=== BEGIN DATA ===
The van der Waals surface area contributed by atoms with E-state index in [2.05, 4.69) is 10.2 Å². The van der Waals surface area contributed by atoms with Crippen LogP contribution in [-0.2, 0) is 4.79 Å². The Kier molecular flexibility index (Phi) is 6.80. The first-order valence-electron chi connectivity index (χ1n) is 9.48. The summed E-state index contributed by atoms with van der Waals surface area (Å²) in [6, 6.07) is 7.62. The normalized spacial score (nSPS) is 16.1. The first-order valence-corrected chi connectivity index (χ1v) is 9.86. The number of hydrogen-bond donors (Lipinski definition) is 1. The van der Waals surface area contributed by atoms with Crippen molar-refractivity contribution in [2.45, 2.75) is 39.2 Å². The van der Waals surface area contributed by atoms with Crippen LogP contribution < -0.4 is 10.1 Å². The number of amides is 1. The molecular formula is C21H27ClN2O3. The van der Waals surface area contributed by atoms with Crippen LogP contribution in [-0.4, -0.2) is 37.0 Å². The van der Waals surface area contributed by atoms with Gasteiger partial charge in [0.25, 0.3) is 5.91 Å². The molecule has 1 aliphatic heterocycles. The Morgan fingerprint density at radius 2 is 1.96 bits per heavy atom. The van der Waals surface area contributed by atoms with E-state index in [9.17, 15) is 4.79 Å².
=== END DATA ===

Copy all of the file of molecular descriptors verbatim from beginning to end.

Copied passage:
The van der Waals surface area contributed by atoms with E-state index in [2.05, 4.69) is 10.2 Å². The van der Waals surface area contributed by atoms with Crippen LogP contribution in [-0.2, 0) is 4.79 Å². The Kier molecular flexibility index (Phi) is 6.80. The first-order valence-electron chi connectivity index (χ1n) is 9.48. The summed E-state index contributed by atoms with van der Waals surface area (Å²) in [6, 6.07) is 7.62. The normalized spacial score (nSPS) is 16.1. The first-order valence-corrected chi connectivity index (χ1v) is 9.86. The number of hydrogen-bond donors (Lipinski definition) is 1. The van der Waals surface area contributed by atoms with Crippen molar-refractivity contribution in [2.45, 2.75) is 39.2 Å². The van der Waals surface area contributed by atoms with Crippen LogP contribution < -0.4 is 10.1 Å². The number of amides is 1. The molecular formula is C21H27ClN2O3. The van der Waals surface area contributed by atoms with Crippen LogP contribution in [-0.4, -0.2) is 37.0 Å². The van der Waals surface area contributed by atoms with Gasteiger partial charge in [0.25, 0.3) is 5.91 Å². The molecule has 1 aliphatic heterocycles. The Morgan fingerprint density at radius 2 is 1.96 bits per heavy atom. The van der Waals surface area contributed by atoms with E-state index in [9.17, 15) is 4.79 Å².